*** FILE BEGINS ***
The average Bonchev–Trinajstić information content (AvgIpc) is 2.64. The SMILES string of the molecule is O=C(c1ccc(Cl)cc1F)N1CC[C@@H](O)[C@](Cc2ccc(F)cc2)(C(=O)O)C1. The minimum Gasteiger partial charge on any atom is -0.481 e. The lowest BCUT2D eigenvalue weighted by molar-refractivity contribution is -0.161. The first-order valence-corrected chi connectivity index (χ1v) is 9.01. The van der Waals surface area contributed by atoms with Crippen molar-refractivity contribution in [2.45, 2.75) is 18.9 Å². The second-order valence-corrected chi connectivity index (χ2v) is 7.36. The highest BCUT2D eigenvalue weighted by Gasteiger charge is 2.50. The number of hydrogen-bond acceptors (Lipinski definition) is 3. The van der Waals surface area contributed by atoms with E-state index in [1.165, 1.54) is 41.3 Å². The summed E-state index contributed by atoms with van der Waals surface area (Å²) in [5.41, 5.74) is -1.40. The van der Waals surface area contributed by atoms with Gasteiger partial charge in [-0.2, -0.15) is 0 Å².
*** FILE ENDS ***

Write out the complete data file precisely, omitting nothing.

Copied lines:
The average Bonchev–Trinajstić information content (AvgIpc) is 2.64. The SMILES string of the molecule is O=C(c1ccc(Cl)cc1F)N1CC[C@@H](O)[C@](Cc2ccc(F)cc2)(C(=O)O)C1. The minimum Gasteiger partial charge on any atom is -0.481 e. The lowest BCUT2D eigenvalue weighted by molar-refractivity contribution is -0.161. The first-order valence-corrected chi connectivity index (χ1v) is 9.01. The van der Waals surface area contributed by atoms with Crippen molar-refractivity contribution in [2.45, 2.75) is 18.9 Å². The second-order valence-corrected chi connectivity index (χ2v) is 7.36. The highest BCUT2D eigenvalue weighted by Gasteiger charge is 2.50. The number of hydrogen-bond acceptors (Lipinski definition) is 3. The van der Waals surface area contributed by atoms with E-state index in [1.165, 1.54) is 41.3 Å². The summed E-state index contributed by atoms with van der Waals surface area (Å²) in [5.41, 5.74) is -1.40. The van der Waals surface area contributed by atoms with Gasteiger partial charge in [-0.2, -0.15) is 0 Å².